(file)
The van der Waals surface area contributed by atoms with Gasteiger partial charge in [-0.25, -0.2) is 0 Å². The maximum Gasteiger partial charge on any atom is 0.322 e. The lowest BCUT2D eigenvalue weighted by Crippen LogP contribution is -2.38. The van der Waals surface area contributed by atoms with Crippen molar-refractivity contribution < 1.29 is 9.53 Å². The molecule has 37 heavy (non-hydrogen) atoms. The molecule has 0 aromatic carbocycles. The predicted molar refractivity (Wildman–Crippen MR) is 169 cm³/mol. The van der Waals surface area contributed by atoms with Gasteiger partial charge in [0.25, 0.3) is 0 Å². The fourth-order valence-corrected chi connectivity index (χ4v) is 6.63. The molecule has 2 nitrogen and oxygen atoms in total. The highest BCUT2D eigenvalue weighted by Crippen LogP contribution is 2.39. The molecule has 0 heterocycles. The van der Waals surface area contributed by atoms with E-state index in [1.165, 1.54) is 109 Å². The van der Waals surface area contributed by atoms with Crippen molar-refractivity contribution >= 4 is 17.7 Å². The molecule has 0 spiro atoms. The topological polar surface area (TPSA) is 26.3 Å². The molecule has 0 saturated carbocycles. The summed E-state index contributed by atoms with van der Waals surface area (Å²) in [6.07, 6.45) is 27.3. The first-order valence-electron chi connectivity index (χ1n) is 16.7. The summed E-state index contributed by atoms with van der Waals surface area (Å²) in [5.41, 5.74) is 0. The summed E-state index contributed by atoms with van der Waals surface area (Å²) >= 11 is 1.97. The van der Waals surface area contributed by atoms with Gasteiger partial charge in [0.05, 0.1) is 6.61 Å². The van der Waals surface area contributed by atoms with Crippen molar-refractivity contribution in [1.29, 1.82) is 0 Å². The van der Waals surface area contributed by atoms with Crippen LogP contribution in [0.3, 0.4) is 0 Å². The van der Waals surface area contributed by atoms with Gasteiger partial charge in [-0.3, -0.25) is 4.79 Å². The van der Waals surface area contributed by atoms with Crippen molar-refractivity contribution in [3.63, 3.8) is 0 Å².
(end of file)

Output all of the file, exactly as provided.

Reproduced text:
The van der Waals surface area contributed by atoms with Gasteiger partial charge in [-0.25, -0.2) is 0 Å². The maximum Gasteiger partial charge on any atom is 0.322 e. The lowest BCUT2D eigenvalue weighted by Crippen LogP contribution is -2.38. The van der Waals surface area contributed by atoms with Crippen molar-refractivity contribution < 1.29 is 9.53 Å². The molecule has 37 heavy (non-hydrogen) atoms. The molecule has 0 aromatic carbocycles. The predicted molar refractivity (Wildman–Crippen MR) is 169 cm³/mol. The van der Waals surface area contributed by atoms with Gasteiger partial charge in [0.25, 0.3) is 0 Å². The fourth-order valence-corrected chi connectivity index (χ4v) is 6.63. The molecule has 2 nitrogen and oxygen atoms in total. The highest BCUT2D eigenvalue weighted by Crippen LogP contribution is 2.39. The molecule has 0 heterocycles. The van der Waals surface area contributed by atoms with E-state index in [1.165, 1.54) is 109 Å². The van der Waals surface area contributed by atoms with Crippen molar-refractivity contribution >= 4 is 17.7 Å². The molecule has 0 spiro atoms. The topological polar surface area (TPSA) is 26.3 Å². The molecule has 0 saturated carbocycles. The summed E-state index contributed by atoms with van der Waals surface area (Å²) in [6.07, 6.45) is 27.3. The first-order valence-electron chi connectivity index (χ1n) is 16.7. The summed E-state index contributed by atoms with van der Waals surface area (Å²) in [5.41, 5.74) is 0. The summed E-state index contributed by atoms with van der Waals surface area (Å²) >= 11 is 1.97. The van der Waals surface area contributed by atoms with Gasteiger partial charge in [0.05, 0.1) is 6.61 Å². The van der Waals surface area contributed by atoms with Crippen molar-refractivity contribution in [1.29, 1.82) is 0 Å². The van der Waals surface area contributed by atoms with Crippen LogP contribution in [0.3, 0.4) is 0 Å². The van der Waals surface area contributed by atoms with Gasteiger partial charge in [-0.3, -0.25) is 4.79 Å². The van der Waals surface area contributed by atoms with Crippen molar-refractivity contribution in [3.63, 3.8) is 0 Å².